6 Div. 21.
October 14, 1986.
Rehearing Denied November 12, 1986. Certiorari Denied January 23, 1987 Alabama Supreme Court 86-270.
Appeal from the Jefferson County Circuit Court, William H. Cole, J.
Jerry N. Quick, Trussville, for appellant.
Charles A. Graddick, Atty. Gen., and Beth Slate Poe, Asst. Atty. Gen., for appellee.
The appellant, Johnny Ray Cox, was found guilty of the offense of manslaughter and sentenced to 25 years in the penitentiary pursuant to the Habitual Felony Offender Act. The deceased, Buddy French, was shot by a rifle in the presence of three witnesses. When the police arrived at the house, the appellant answered the door and stated that he did not know what had happened because he had been in the back of the house; however, he indicated that two black males had been present earlier. At trial, two witnesses to the incident, the deceased's ex-wife and the appellant's ex-wife, both testified. The decedent's ex-wife, Dianne Hall, testified for the State that the deceased and the appellant, having left the house several hours earlier, arrived with the deceased appearing to be intoxicated while the appellant appeared sober. The deceased started to leave and Ms. Hall followed him outside, afraid that he was going to take her car. An argument ensued and the appellant walked outside and calmed the deceased. The appellant then went to bed and the deceased entered the house and told Ms. Hall that she would have to leave; whereupon the appellant's wife and the deceased's sister, Brenda Cox, informed the deceased that Ms. Hall was not going to have to leave. Ms. Hall testified that during this conversation, she was on her knees by the couch and although she was not certain of the ensuing events, the deceased attempted to choke her and left red marks on her neck. Ms. Hall stated that at this point she heard Brenda Cox yell, "No Johnny" and saw Ms. Cox's arm going up in the air and then she heard a shot. The deceased stood up and challenged the appellant to "do that again." Ms. Hall testified that she again heard Brenda Cox yell "No Johnny" and another shot ensued. She stated that she observed the deceased grab his stomach and fall to the floor. Brenda Cox testified for the defense to substantially the same facts. She further testified that after the shooting, the appellant gave her the gun and told her to put it in the trunk of her car, which she did. She testified that later, when the police allowed her to leave the scene of the crime, the appellant told her to throw the gun away, so she threw it in a pond in Blount County, where it was later recovered.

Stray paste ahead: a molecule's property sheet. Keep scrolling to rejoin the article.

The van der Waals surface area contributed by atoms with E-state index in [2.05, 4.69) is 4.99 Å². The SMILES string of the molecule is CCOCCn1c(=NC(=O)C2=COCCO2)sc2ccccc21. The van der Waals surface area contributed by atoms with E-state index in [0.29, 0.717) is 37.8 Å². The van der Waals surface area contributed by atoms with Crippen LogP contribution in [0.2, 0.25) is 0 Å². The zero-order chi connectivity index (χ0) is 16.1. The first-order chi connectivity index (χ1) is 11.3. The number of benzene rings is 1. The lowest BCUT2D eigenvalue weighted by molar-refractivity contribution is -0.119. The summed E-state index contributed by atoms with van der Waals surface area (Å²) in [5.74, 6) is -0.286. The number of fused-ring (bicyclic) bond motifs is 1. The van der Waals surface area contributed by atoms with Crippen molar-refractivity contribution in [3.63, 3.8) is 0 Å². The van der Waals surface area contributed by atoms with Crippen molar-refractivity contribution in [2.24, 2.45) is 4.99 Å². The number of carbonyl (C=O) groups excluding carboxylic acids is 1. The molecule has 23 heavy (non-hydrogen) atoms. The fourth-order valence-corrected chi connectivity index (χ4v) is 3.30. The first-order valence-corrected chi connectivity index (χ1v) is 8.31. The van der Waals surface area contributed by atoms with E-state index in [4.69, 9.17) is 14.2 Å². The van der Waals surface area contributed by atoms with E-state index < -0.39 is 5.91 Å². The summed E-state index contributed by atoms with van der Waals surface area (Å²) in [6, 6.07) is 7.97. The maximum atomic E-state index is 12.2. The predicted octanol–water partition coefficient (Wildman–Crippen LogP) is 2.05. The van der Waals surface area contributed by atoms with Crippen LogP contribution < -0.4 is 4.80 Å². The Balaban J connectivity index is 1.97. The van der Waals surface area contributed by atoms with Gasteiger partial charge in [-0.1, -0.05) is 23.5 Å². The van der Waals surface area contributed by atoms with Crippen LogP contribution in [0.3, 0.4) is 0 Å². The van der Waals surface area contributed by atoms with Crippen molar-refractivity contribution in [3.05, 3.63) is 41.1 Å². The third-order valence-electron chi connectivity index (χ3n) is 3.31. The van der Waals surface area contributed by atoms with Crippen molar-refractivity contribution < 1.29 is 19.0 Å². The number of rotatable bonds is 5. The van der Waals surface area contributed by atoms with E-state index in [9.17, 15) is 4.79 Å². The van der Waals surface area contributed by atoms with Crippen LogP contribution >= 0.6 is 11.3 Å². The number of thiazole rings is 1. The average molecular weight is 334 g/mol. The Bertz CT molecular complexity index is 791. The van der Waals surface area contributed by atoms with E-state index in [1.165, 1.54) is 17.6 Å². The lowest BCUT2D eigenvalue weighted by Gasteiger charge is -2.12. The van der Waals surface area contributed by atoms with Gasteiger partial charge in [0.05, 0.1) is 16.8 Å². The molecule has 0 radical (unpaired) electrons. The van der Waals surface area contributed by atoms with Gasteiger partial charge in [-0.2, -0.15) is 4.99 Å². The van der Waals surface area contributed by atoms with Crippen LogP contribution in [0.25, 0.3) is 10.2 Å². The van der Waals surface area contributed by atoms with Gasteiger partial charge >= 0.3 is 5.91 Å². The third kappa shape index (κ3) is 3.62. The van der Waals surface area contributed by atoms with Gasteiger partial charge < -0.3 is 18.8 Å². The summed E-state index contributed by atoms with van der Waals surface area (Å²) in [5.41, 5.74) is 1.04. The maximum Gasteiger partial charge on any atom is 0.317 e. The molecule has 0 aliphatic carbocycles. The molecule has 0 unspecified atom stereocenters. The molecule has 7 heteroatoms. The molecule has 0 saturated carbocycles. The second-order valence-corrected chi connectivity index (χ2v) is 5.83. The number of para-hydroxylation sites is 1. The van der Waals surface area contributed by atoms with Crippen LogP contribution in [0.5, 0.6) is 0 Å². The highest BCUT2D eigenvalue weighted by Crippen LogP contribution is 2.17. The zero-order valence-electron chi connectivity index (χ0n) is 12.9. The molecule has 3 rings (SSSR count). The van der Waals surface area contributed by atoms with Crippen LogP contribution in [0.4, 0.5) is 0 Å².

The appellant contends that the evidence presented against him does not support a conviction for manslaughter and that his motion for judgment of acquittal should have been granted by the trial court. Specifically, he argues that the evidence does not show that he acted out of the heat of passion. Nor was there a showing of the legal provocation necessary to arouse such heat of passion.